Banks, Regulators, Closing in on $10B Foreclosure Abuse Settlement
As the independent foreclosure review program enacted by the Office of the Comptroller of the Currency has come under fire‚ regulators are nearing a deal that would junk the program in favor of a fixed‚ $10 billion settlement – the latest in an effort to right banks’ foreclosure wrongs.
Los Angeles foreclosure defense lawyers are carefully following the developments of the proposed deal‚ which would set aside $3.75 billion for those who have already been forced out of their homes. (Last year’s $26 billion deal between 49 state attorneys general and five major banks offered this group just $1.5 billion.)
The majority of the money would be funneled into programs or initiatives that would aid people fighting to remain in their homes by battling a foreclosure. It would help them lower their monthly payments or reduce the owed principal balance.
If passed‚ as now appears likely‚ this could be a golden opportunity for those facing foreclosure in Los Angeles to remain in their homes at a rate that is more affordable. Far too many homeowners were stuck underwater in the wake of the housing implosion‚ owing far more on their properties than what those properties were actually worth.
Lenders were a huge part of that problem – as well as the foreclosure crisis and fraud that ensued – which is why they are being forced to pay up now. This deal would involve the five major banks who signed on before‚ as well as nine other lending institutions.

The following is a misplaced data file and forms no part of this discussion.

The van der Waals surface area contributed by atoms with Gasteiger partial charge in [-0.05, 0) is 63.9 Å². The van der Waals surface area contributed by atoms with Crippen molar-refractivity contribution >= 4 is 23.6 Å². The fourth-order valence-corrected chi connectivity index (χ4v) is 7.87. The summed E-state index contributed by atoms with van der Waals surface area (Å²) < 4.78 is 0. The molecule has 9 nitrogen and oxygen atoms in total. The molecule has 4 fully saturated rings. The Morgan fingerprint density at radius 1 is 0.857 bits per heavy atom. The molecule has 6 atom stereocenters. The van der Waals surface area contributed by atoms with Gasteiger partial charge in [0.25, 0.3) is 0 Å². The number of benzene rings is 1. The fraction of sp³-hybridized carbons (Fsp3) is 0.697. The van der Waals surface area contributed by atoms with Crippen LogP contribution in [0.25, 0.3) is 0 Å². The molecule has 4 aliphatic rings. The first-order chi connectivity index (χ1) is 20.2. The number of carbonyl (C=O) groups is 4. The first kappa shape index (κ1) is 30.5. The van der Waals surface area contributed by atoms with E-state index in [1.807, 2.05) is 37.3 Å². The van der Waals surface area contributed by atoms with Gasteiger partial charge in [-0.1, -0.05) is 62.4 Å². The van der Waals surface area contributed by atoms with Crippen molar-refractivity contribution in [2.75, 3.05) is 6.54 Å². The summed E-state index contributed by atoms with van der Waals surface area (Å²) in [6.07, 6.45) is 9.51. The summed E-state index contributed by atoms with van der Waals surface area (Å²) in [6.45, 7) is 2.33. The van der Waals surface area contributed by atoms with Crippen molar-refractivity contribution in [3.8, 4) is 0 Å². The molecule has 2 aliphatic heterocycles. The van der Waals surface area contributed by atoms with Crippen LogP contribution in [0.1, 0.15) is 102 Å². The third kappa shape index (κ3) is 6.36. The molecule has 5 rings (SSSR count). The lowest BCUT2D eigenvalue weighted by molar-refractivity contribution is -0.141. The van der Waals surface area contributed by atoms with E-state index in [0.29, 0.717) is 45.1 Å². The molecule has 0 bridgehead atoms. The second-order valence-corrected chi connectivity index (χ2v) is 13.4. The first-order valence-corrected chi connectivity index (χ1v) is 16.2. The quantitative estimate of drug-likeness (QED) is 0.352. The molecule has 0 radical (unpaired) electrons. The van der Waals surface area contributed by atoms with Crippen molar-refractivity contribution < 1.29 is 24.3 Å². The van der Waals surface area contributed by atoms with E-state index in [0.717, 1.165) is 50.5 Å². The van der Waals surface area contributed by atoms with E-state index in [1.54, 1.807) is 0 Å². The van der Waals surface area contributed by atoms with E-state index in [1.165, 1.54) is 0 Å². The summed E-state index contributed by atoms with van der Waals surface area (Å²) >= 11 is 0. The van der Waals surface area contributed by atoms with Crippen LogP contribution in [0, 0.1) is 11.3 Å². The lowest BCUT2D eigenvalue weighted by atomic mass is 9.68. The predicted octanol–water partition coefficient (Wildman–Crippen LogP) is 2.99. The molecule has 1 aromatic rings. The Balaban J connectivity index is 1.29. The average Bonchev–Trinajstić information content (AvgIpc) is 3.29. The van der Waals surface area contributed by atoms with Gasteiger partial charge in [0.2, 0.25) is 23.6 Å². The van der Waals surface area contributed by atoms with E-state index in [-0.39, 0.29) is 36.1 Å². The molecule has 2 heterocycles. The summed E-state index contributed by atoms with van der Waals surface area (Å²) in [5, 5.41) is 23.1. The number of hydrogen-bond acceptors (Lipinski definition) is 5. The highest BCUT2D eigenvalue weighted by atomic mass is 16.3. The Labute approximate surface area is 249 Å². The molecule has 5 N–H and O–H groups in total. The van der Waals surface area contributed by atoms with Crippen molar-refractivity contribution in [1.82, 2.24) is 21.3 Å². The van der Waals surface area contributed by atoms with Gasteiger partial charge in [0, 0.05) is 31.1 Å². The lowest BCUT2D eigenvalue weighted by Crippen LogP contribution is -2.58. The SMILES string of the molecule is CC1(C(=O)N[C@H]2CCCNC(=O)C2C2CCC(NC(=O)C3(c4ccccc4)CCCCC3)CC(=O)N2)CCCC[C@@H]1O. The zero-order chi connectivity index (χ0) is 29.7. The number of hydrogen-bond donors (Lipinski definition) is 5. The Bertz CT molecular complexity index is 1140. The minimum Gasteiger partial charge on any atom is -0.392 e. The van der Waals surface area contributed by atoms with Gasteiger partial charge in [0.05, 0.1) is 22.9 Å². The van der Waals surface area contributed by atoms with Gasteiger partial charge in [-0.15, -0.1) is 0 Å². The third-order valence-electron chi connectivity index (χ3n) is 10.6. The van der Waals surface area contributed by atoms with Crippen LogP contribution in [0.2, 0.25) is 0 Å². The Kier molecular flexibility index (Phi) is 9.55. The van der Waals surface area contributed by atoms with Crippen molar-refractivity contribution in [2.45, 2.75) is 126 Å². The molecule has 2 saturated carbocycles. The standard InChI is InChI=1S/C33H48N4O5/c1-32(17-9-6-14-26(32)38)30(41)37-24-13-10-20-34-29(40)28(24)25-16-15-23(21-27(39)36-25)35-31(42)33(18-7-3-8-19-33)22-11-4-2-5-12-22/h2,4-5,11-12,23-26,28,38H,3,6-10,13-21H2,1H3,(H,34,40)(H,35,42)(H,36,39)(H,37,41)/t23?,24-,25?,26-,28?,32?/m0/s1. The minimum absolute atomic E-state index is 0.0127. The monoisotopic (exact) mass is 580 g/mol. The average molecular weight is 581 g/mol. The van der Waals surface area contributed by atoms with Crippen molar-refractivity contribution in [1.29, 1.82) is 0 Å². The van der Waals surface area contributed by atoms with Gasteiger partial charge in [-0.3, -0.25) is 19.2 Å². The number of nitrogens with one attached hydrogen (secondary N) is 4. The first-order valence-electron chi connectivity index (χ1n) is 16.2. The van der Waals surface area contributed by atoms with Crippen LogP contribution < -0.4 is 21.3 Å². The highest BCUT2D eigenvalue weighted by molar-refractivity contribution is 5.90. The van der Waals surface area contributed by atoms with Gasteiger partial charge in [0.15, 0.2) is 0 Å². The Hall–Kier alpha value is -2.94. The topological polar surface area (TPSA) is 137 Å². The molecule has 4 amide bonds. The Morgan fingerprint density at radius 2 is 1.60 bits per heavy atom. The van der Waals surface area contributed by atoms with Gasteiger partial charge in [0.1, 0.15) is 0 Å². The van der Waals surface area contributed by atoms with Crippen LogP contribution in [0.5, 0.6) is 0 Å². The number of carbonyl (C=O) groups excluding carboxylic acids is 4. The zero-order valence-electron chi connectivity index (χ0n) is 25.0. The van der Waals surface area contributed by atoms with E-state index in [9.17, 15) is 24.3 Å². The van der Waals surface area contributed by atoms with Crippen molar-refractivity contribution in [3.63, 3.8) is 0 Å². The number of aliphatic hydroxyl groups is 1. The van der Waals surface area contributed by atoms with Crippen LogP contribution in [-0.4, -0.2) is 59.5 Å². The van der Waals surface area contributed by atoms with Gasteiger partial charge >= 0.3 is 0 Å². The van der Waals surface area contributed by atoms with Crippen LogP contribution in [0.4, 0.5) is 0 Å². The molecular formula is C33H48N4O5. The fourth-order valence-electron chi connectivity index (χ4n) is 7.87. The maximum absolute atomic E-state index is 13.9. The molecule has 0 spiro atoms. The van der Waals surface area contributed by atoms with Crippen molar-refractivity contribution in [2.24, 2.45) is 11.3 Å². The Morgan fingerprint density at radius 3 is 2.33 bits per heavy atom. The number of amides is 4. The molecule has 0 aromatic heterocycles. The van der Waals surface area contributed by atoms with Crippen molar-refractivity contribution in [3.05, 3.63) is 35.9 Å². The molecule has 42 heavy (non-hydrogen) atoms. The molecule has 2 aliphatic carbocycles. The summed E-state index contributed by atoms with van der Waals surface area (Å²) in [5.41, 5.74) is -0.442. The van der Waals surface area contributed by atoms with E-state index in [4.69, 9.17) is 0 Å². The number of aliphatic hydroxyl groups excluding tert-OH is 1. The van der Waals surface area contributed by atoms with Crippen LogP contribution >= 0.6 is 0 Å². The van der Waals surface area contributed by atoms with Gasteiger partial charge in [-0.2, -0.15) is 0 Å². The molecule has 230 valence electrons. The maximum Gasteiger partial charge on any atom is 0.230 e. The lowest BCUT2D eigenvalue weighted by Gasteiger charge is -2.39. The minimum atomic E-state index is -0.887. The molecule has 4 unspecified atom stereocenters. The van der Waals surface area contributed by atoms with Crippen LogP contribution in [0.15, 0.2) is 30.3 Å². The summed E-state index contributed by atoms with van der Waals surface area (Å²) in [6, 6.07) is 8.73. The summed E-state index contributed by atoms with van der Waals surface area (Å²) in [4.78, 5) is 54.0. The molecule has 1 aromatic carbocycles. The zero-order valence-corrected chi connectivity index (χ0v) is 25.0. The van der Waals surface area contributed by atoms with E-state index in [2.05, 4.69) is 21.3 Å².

Even after the housing bubble burst‚ banks tried to churn out foreclosures as fast as they could. However‚ many ended up doing so in a way that skirted the law‚ as they lacked the proper paperwork to prove they actually owned the property on which they were foreclosing. This was known as “robo-signing‚” as these lenders essentially paid subcontractors to forge the necessary court documents for use in the courtroom.
In the five years between early 2007 and early 2012‚ some 4 million Americans were foreclosed upon. Scores of homes were left abandoned – neighborhoods left to rot‚ and individual credit scores having suffered a huge blow.
In an effort to root out those wronged homeowners‚ the Comptroller’s office ordered that each bank should have to pay for consultants to conduct independent reviews of each case. But as we began to see late last year‚ these consultants were raking in huge amounts of money and were producing findings that were unfairly skewed in favor of the banks. (The Government Accountability Office was set to release a report indicating the consultants had an 11 percent error rate.) Banks were allowed to make recommendations‚ while homeowners were not.
This is the climate in which the $10 billion deal is being hammered out. It would effectively quash the independent foreclosure review program (though it’s not clear what would happen to those who already applied for relief through this measure) and it would end government efforts to hold banks accountable for their role in the 2008 economic crisis.
Trying to fight a foreclosure can be an uphill battle‚ and it’s not one you should have to fight alone. This is potentially good news‚ but it won’t mean relief will be automatic. Call us today to see how we can help.
If you are facing foreclosure in Los Angeles‚ contact Nader‚ Naraghi & Woodcock to schedule your free consultation. Call (800) 568-0707.
Settlement Expected on Past Abuses in Home Loans‚ Dec. 30‚ 2012‚ By Jessica Silver-Greenberg‚ The New York Times